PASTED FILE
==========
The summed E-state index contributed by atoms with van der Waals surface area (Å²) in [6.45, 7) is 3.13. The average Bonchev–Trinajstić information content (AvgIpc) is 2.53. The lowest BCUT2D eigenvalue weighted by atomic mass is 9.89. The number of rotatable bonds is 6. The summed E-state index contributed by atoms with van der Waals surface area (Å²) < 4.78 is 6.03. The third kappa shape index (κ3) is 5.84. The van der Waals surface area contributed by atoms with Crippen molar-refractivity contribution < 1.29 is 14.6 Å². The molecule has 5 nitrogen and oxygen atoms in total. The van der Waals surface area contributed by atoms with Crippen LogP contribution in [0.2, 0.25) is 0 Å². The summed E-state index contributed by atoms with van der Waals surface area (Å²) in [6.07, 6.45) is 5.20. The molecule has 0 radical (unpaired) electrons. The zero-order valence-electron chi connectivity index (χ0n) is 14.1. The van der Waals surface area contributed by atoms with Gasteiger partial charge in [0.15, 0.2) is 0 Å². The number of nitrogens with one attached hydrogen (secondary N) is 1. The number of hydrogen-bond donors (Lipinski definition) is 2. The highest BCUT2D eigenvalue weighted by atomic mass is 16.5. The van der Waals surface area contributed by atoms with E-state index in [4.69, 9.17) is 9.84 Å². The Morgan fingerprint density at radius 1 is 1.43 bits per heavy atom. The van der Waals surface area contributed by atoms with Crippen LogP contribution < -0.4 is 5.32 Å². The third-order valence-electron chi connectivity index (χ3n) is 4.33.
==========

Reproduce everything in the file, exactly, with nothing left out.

The summed E-state index contributed by atoms with van der Waals surface area (Å²) in [6.45, 7) is 3.13. The average Bonchev–Trinajstić information content (AvgIpc) is 2.53. The lowest BCUT2D eigenvalue weighted by atomic mass is 9.89. The number of rotatable bonds is 6. The summed E-state index contributed by atoms with van der Waals surface area (Å²) < 4.78 is 6.03. The third kappa shape index (κ3) is 5.84. The van der Waals surface area contributed by atoms with Crippen molar-refractivity contribution < 1.29 is 14.6 Å². The molecule has 5 nitrogen and oxygen atoms in total. The van der Waals surface area contributed by atoms with Crippen LogP contribution in [0.2, 0.25) is 0 Å². The summed E-state index contributed by atoms with van der Waals surface area (Å²) in [6.07, 6.45) is 5.20. The molecule has 0 radical (unpaired) electrons. The zero-order valence-electron chi connectivity index (χ0n) is 14.1. The van der Waals surface area contributed by atoms with Gasteiger partial charge in [0.15, 0.2) is 0 Å². The number of nitrogens with one attached hydrogen (secondary N) is 1. The number of hydrogen-bond donors (Lipinski definition) is 2. The highest BCUT2D eigenvalue weighted by atomic mass is 16.5. The van der Waals surface area contributed by atoms with E-state index in [4.69, 9.17) is 9.84 Å². The Morgan fingerprint density at radius 1 is 1.43 bits per heavy atom. The van der Waals surface area contributed by atoms with Crippen LogP contribution < -0.4 is 5.32 Å². The third-order valence-electron chi connectivity index (χ3n) is 4.33.